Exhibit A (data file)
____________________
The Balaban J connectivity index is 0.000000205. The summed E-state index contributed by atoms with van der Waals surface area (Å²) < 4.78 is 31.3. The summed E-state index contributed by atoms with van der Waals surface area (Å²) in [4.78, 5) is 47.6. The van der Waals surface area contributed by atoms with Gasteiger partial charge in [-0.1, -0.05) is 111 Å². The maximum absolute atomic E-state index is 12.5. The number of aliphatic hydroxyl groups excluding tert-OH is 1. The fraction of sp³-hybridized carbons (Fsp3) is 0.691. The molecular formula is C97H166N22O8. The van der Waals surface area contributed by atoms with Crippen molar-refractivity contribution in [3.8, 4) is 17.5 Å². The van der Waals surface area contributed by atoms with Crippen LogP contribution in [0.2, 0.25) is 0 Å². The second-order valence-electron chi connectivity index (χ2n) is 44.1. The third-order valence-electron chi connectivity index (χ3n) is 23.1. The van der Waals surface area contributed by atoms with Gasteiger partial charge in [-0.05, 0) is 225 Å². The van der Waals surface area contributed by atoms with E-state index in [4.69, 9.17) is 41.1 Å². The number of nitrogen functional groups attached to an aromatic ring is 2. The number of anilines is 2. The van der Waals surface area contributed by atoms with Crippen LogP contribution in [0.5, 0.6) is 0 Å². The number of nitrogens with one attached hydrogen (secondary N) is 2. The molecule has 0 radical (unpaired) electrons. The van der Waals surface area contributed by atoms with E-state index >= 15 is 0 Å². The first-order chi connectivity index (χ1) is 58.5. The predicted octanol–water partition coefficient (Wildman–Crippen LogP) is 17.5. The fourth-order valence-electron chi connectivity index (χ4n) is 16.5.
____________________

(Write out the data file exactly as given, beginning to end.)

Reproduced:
The Balaban J connectivity index is 0.000000205. The summed E-state index contributed by atoms with van der Waals surface area (Å²) < 4.78 is 31.3. The summed E-state index contributed by atoms with van der Waals surface area (Å²) in [4.78, 5) is 47.6. The van der Waals surface area contributed by atoms with Gasteiger partial charge in [-0.1, -0.05) is 111 Å². The maximum absolute atomic E-state index is 12.5. The number of aliphatic hydroxyl groups excluding tert-OH is 1. The fraction of sp³-hybridized carbons (Fsp3) is 0.691. The molecular formula is C97H166N22O8. The van der Waals surface area contributed by atoms with Crippen molar-refractivity contribution in [3.8, 4) is 17.5 Å². The van der Waals surface area contributed by atoms with Crippen LogP contribution in [0.2, 0.25) is 0 Å². The second-order valence-electron chi connectivity index (χ2n) is 44.1. The third-order valence-electron chi connectivity index (χ3n) is 23.1. The van der Waals surface area contributed by atoms with Gasteiger partial charge in [-0.05, 0) is 225 Å². The van der Waals surface area contributed by atoms with E-state index in [4.69, 9.17) is 41.1 Å². The number of nitrogen functional groups attached to an aromatic ring is 2. The number of anilines is 2. The van der Waals surface area contributed by atoms with Crippen LogP contribution in [0.5, 0.6) is 0 Å². The number of nitrogens with one attached hydrogen (secondary N) is 2. The molecule has 0 radical (unpaired) electrons. The van der Waals surface area contributed by atoms with E-state index >= 15 is 0 Å². The first-order chi connectivity index (χ1) is 58.5. The predicted octanol–water partition coefficient (Wildman–Crippen LogP) is 17.5. The fourth-order valence-electron chi connectivity index (χ4n) is 16.5.